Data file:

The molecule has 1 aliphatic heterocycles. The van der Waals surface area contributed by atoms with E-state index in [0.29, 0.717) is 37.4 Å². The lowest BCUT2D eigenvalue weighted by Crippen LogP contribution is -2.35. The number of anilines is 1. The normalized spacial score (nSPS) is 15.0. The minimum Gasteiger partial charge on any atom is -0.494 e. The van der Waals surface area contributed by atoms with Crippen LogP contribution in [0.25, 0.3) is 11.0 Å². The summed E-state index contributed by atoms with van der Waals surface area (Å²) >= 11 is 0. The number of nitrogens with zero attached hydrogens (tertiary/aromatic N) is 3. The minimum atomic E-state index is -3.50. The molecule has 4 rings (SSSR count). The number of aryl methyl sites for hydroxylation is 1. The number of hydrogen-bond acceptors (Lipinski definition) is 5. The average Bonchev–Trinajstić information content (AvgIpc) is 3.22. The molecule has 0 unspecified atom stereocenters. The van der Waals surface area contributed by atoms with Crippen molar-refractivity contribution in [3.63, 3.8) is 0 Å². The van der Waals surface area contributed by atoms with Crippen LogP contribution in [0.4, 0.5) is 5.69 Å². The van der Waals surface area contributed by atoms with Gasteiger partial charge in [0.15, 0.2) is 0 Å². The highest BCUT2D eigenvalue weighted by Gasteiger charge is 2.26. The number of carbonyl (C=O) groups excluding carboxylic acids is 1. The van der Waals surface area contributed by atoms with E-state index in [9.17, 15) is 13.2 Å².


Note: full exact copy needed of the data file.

The molecule has 1 aliphatic heterocycles. The van der Waals surface area contributed by atoms with E-state index in [0.29, 0.717) is 37.4 Å². The lowest BCUT2D eigenvalue weighted by Crippen LogP contribution is -2.35. The number of anilines is 1. The normalized spacial score (nSPS) is 15.0. The minimum Gasteiger partial charge on any atom is -0.494 e. The van der Waals surface area contributed by atoms with Crippen LogP contribution in [0.25, 0.3) is 11.0 Å². The summed E-state index contributed by atoms with van der Waals surface area (Å²) >= 11 is 0. The number of nitrogens with zero attached hydrogens (tertiary/aromatic N) is 3. The minimum atomic E-state index is -3.50. The molecule has 4 rings (SSSR count). The number of aryl methyl sites for hydroxylation is 1. The number of hydrogen-bond acceptors (Lipinski definition) is 5. The average Bonchev–Trinajstić information content (AvgIpc) is 3.22. The molecule has 0 unspecified atom stereocenters. The van der Waals surface area contributed by atoms with Crippen molar-refractivity contribution in [3.63, 3.8) is 0 Å². The van der Waals surface area contributed by atoms with Crippen LogP contribution in [0.4, 0.5) is 5.69 Å². The van der Waals surface area contributed by atoms with Gasteiger partial charge in [0.15, 0.2) is 0 Å². The highest BCUT2D eigenvalue weighted by Gasteiger charge is 2.26. The number of carbonyl (C=O) groups excluding carboxylic acids is 1. The van der Waals surface area contributed by atoms with E-state index in [9.17, 15) is 13.2 Å².